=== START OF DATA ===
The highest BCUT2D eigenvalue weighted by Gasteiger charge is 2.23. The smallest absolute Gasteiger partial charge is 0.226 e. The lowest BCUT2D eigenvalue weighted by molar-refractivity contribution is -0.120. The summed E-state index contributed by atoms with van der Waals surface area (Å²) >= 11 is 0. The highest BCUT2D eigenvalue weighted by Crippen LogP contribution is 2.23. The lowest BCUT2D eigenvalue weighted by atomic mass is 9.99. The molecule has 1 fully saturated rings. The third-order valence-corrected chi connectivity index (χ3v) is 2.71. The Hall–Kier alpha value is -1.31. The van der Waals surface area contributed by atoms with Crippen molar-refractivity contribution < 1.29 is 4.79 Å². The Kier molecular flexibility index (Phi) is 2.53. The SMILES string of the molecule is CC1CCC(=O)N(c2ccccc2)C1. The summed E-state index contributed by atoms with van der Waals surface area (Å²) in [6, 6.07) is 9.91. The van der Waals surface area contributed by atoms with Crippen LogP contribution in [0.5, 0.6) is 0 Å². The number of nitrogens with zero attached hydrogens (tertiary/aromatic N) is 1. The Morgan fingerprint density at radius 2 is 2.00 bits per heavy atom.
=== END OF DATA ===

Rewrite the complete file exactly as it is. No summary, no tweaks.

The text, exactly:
The highest BCUT2D eigenvalue weighted by Gasteiger charge is 2.23. The smallest absolute Gasteiger partial charge is 0.226 e. The lowest BCUT2D eigenvalue weighted by molar-refractivity contribution is -0.120. The summed E-state index contributed by atoms with van der Waals surface area (Å²) >= 11 is 0. The highest BCUT2D eigenvalue weighted by Crippen LogP contribution is 2.23. The lowest BCUT2D eigenvalue weighted by atomic mass is 9.99. The molecule has 1 fully saturated rings. The third-order valence-corrected chi connectivity index (χ3v) is 2.71. The Hall–Kier alpha value is -1.31. The van der Waals surface area contributed by atoms with Crippen molar-refractivity contribution < 1.29 is 4.79 Å². The Kier molecular flexibility index (Phi) is 2.53. The SMILES string of the molecule is CC1CCC(=O)N(c2ccccc2)C1. The summed E-state index contributed by atoms with van der Waals surface area (Å²) in [6, 6.07) is 9.91. The van der Waals surface area contributed by atoms with Crippen LogP contribution in [0.5, 0.6) is 0 Å². The number of nitrogens with zero attached hydrogens (tertiary/aromatic N) is 1. The Morgan fingerprint density at radius 2 is 2.00 bits per heavy atom.